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Car maker gives Daventry special education needs pupils a taste of life at training centre


Published: 06:00 Wednesday 03 April 2019

Pupils from Daventry Hill School were given the opportunity to create a film, news article and a design for a new car when they visited Volvo's training centre last week.

The Swedish car manufacturer invited the pupils along to their centre on Prospect Way two weeks after an initial look around the facility, its workshops, studios and training rooms.

During the second visit, some students created a film about Volvo’s newest SUV - the XC40 - while others sketched designs for new Volvos, and the remainder wrote an article for Volvo’s company magazine.

The first stage of the partnership between Volvo and Daventry Hill ended with a special meeting, where the film and magazine article were shown to the students, and where they received certification as ‘Volvo ambassadors’ for their efforts.

Stacey Drake, careers lead at Daventry Hill School, said: “Volvo have shown incredible to support to the young people of Daventry Hill, they have taken into consideration individual needs and provided an experience of a lifetime.

"It is so important to give our next generation of workers practical experiences. It allows the opportunity to explore, see and feel the different industries, types of work and experience what working life can be.

"We would love to hear from other organisations who are able to support.”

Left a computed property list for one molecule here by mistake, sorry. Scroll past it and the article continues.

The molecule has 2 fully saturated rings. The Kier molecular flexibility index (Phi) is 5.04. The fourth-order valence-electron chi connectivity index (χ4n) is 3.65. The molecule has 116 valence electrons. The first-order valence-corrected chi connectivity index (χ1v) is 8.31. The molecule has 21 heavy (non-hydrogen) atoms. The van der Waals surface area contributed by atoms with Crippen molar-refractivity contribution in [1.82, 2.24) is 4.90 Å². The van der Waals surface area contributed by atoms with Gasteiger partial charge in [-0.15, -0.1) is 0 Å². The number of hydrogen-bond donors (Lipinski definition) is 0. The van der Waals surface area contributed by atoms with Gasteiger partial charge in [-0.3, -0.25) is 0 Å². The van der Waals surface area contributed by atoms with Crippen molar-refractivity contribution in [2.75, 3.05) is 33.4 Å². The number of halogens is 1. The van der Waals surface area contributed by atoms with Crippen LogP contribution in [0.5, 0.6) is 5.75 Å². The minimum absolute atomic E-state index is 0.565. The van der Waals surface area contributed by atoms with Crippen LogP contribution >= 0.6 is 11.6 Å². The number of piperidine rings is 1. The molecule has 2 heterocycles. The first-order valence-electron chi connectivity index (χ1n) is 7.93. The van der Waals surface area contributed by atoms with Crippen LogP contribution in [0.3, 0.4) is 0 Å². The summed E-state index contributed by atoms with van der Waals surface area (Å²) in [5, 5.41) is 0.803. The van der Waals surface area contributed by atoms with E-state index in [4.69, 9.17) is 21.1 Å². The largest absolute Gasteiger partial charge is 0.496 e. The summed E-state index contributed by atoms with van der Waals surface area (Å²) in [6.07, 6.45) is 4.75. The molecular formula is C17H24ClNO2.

The students were accompanied not only by staff of Daventry Hill School, but also sixth form students from Parker E-ACT Academy.

The Volvo team offered the Parker students the opportunity to test themselves in mock interview scenarios – which they excelled at.

Kevin Meeks, head of customer experience at Volvo Car UK, said: "We were looking to give something back to the local community, but what we didn’t anticipate was how engaged, enthusiastic and go-getting the students would be, both from Parker and Daventry Hill.

"The Parker students were absolutely brilliant at their interviews and will be a real asset to local businesses when they come into the job market.

"And as for the Daventry Hill School students, we’ve been stunned by their energy and insights.

"These students have special educational needs, but what has really come across to us is that these special needs come with special talents.

"Their differences are their strengths, and they used these to great effect in the challenges we set for them.

"I’m looking forward to continuing our partnership with them, giving them more detailed insights into our business, and making our retailers aware of the great opportunities that individuals with special talents can bring to their businesses.”